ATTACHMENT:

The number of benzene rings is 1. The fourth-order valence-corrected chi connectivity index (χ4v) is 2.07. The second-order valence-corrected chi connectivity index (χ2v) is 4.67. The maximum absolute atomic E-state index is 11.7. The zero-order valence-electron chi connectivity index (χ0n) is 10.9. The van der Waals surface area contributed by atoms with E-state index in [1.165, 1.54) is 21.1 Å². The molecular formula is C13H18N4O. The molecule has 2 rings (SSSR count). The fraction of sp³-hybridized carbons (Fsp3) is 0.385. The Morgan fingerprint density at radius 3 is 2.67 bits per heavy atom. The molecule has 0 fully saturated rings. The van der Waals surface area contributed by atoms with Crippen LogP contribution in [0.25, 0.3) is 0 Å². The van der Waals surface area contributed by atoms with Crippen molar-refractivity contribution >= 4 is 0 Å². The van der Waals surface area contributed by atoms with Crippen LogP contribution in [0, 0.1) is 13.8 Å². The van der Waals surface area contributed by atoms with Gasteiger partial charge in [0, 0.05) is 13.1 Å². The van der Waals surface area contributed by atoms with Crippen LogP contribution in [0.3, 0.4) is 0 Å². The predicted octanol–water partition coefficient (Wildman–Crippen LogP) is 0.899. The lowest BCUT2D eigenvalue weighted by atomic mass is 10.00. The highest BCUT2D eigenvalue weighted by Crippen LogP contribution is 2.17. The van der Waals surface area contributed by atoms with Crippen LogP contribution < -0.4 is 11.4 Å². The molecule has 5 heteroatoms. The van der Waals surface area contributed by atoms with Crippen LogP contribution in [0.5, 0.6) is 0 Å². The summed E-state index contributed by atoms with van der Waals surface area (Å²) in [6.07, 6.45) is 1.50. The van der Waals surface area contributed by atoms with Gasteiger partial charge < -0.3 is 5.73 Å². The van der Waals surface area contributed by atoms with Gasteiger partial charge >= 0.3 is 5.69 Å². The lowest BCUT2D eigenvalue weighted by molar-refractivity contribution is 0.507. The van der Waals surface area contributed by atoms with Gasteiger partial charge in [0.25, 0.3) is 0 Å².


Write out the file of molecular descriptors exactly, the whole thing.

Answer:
The number of benzene rings is 1. The fourth-order valence-corrected chi connectivity index (χ4v) is 2.07. The second-order valence-corrected chi connectivity index (χ2v) is 4.67. The maximum absolute atomic E-state index is 11.7. The zero-order valence-electron chi connectivity index (χ0n) is 10.9. The van der Waals surface area contributed by atoms with E-state index in [1.165, 1.54) is 21.1 Å². The molecular formula is C13H18N4O. The molecule has 2 rings (SSSR count). The fraction of sp³-hybridized carbons (Fsp3) is 0.385. The Morgan fingerprint density at radius 3 is 2.67 bits per heavy atom. The molecule has 0 fully saturated rings. The van der Waals surface area contributed by atoms with Crippen LogP contribution in [0.25, 0.3) is 0 Å². The van der Waals surface area contributed by atoms with Crippen molar-refractivity contribution >= 4 is 0 Å². The van der Waals surface area contributed by atoms with Crippen LogP contribution in [0, 0.1) is 13.8 Å². The van der Waals surface area contributed by atoms with Gasteiger partial charge in [0, 0.05) is 13.1 Å². The van der Waals surface area contributed by atoms with Crippen LogP contribution in [0.3, 0.4) is 0 Å². The predicted octanol–water partition coefficient (Wildman–Crippen LogP) is 0.899. The lowest BCUT2D eigenvalue weighted by atomic mass is 10.00. The highest BCUT2D eigenvalue weighted by Crippen LogP contribution is 2.17. The van der Waals surface area contributed by atoms with Crippen LogP contribution < -0.4 is 11.4 Å². The molecule has 5 heteroatoms. The van der Waals surface area contributed by atoms with Crippen LogP contribution in [0.5, 0.6) is 0 Å². The summed E-state index contributed by atoms with van der Waals surface area (Å²) in [6.07, 6.45) is 1.50. The van der Waals surface area contributed by atoms with Gasteiger partial charge < -0.3 is 5.73 Å². The van der Waals surface area contributed by atoms with Gasteiger partial charge >= 0.3 is 5.69 Å². The lowest BCUT2D eigenvalue weighted by molar-refractivity contribution is 0.507. The van der Waals surface area contributed by atoms with Gasteiger partial charge in [0.25, 0.3) is 0 Å².